Nashua’s Pennichuck takeover finally on tap
NASHUA – After a decade of negotiations, public officials can finally toast the city’s historic acquisition of Pennichuck Corp. with glassed filled with city-owned water.
On Wednesday, the city is scheduled to close its $152 million purchase of Pennichuck and its various subsidiaries, including its water utilities.
Mayor Donnalee Lozeau will host a ceremony marking the occasion at the City Hall auditorium.
Alderman-at-Large Brian McCarthy – who has helped lead the city’s on-again, off-again, on-again talks with Pennichuck over the years – joked Friday he hopes to celebrate with tap water.
“It’s great,” McCarthy said of the long-awaited closing. “It’s the end of a decade of hard work and the beginning of a century of benefits.”
It is widely believed Nashua will be the only municipality in the country to own a water utility, have an independent board supervise the company’s operations and still have to answer to state regulators – all while serving customers in this city and other New Hampshire towns.
Starting with Mayor Bernie Streeter, Lozeau’s predecessor, city officials have tried since 2002 to acquire Pennichuck to control the future of Nashua’s drinking water. For years, Pennichuck had sold property in the watershed for commercial development, raising concerns about the future of the water supply.
It also troubled Streeter, McCarthy and others when Pennichuck officials tried to sell the company to a Philadelphia company in 2002. Nashua stepped into the middle of the pending sale by offering to buy the company, prompting the Philadelphia company to scuttle its deal.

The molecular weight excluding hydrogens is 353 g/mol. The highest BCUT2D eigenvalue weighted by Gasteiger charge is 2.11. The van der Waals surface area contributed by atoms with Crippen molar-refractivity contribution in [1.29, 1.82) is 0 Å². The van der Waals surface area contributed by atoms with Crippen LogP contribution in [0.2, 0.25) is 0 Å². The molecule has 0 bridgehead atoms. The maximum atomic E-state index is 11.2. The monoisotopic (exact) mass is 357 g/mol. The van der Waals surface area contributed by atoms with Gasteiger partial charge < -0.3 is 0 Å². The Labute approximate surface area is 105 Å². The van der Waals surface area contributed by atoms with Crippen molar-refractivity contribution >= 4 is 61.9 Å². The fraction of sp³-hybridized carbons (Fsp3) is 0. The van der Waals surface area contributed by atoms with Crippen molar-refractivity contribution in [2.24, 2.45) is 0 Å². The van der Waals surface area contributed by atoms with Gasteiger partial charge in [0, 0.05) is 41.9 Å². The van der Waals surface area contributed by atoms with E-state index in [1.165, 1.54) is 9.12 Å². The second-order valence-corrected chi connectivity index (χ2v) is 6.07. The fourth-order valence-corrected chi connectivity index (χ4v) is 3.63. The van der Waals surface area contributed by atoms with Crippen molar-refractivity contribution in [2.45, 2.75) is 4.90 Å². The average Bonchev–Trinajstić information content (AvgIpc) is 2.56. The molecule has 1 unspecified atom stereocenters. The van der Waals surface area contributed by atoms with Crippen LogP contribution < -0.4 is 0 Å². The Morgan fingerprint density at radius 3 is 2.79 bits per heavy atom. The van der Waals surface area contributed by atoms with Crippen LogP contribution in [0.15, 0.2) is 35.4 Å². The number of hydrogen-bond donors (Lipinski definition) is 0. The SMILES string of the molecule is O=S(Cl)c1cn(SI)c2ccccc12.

The city then pursued an eminent domain takeover, and Pennichuck retaliated by suing.
Finally, the two sides started to warm to one another. Pennichuck started offering its shares, while the city refused the offers and considered further takeover options. They eventually came to an agreement.
The city will pay $29 a share for Pennichuck stock, a total of $137.8 million for about 4.7 million shares. Also comprising the $152 million bill: $2.2 million for severance packages for outgoing Pennichuck executives, $5.3 million in legal and other fees, $5 million for a water rate stabilization fund and $1.8 million in bond issuance costs.
A merger agreement between Pennichuck and the city was set to expire on Dec. 31, but aldermen allowed Lozeau to extend it by more than a month to obtain bonds at a more favorable rate.
The city sold the bonds at a 4.09 percent rate, McCarthy said.
“I can say there was great demand for them,” he said. “When we put them out on the street, there were more responses than we thought there would be and that pushed down the rate.”
The bonds will be paid with Pennichuck revenue, in large part through water rates to be set by state regulators. Earlier this month, Fitch Ratings gave the city’s general obligation bonds the maximum “AAA” rating.
The city could potentially bond an additional $60 million in outstanding Pennichuck debt it will assume upon purchase. Aldermen have approved the borrowing of as much as $220 million.
Last month, aldermen approved the appointment of nine people to a Pennichuck Board of Directors for when the city takes control of the company.
Lozeau will serve as a board member for two years and one to three other seats could be filled at a later time.
The board’s first meeting is scheduled for Friday.
“I’m looking forward to Wednesday,” McCarthy said. “It’s a decision we won’t regret in the future.”
Albert McKeon can be reached at 594-6528 or email@example.com. Also, follow McKeon on Twitter (@Telegraph_AMcK).